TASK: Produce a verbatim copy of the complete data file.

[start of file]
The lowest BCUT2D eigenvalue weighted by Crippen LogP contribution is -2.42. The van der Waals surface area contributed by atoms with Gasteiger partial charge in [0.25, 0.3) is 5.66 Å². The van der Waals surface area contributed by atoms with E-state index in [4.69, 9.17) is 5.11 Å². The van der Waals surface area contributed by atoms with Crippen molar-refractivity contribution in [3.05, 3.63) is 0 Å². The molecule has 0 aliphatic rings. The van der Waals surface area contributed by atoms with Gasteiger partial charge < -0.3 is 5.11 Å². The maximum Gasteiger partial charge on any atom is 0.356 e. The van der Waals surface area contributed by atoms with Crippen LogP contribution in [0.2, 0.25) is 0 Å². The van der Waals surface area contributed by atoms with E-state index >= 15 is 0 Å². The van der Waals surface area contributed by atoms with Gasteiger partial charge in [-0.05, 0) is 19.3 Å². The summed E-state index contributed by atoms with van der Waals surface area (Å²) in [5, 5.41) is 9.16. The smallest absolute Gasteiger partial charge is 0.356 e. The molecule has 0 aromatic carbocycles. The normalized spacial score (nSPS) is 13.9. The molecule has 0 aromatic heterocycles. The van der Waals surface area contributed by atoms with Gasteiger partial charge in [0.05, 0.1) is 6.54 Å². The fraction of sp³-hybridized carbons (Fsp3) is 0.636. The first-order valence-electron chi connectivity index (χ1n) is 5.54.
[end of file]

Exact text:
The lowest BCUT2D eigenvalue weighted by Crippen LogP contribution is -2.42. The van der Waals surface area contributed by atoms with Gasteiger partial charge in [0.25, 0.3) is 5.66 Å². The van der Waals surface area contributed by atoms with E-state index in [4.69, 9.17) is 5.11 Å². The van der Waals surface area contributed by atoms with Crippen molar-refractivity contribution in [3.05, 3.63) is 0 Å². The molecule has 0 aliphatic rings. The van der Waals surface area contributed by atoms with Gasteiger partial charge < -0.3 is 5.11 Å². The maximum Gasteiger partial charge on any atom is 0.356 e. The van der Waals surface area contributed by atoms with Crippen LogP contribution in [0.2, 0.25) is 0 Å². The van der Waals surface area contributed by atoms with E-state index >= 15 is 0 Å². The van der Waals surface area contributed by atoms with Gasteiger partial charge in [-0.05, 0) is 19.3 Å². The summed E-state index contributed by atoms with van der Waals surface area (Å²) in [5, 5.41) is 9.16. The smallest absolute Gasteiger partial charge is 0.356 e. The molecule has 0 aromatic carbocycles. The normalized spacial score (nSPS) is 13.9. The molecule has 0 aromatic heterocycles. The van der Waals surface area contributed by atoms with Gasteiger partial charge in [0.05, 0.1) is 6.54 Å². The fraction of sp³-hybridized carbons (Fsp3) is 0.636. The first-order valence-electron chi connectivity index (χ1n) is 5.54.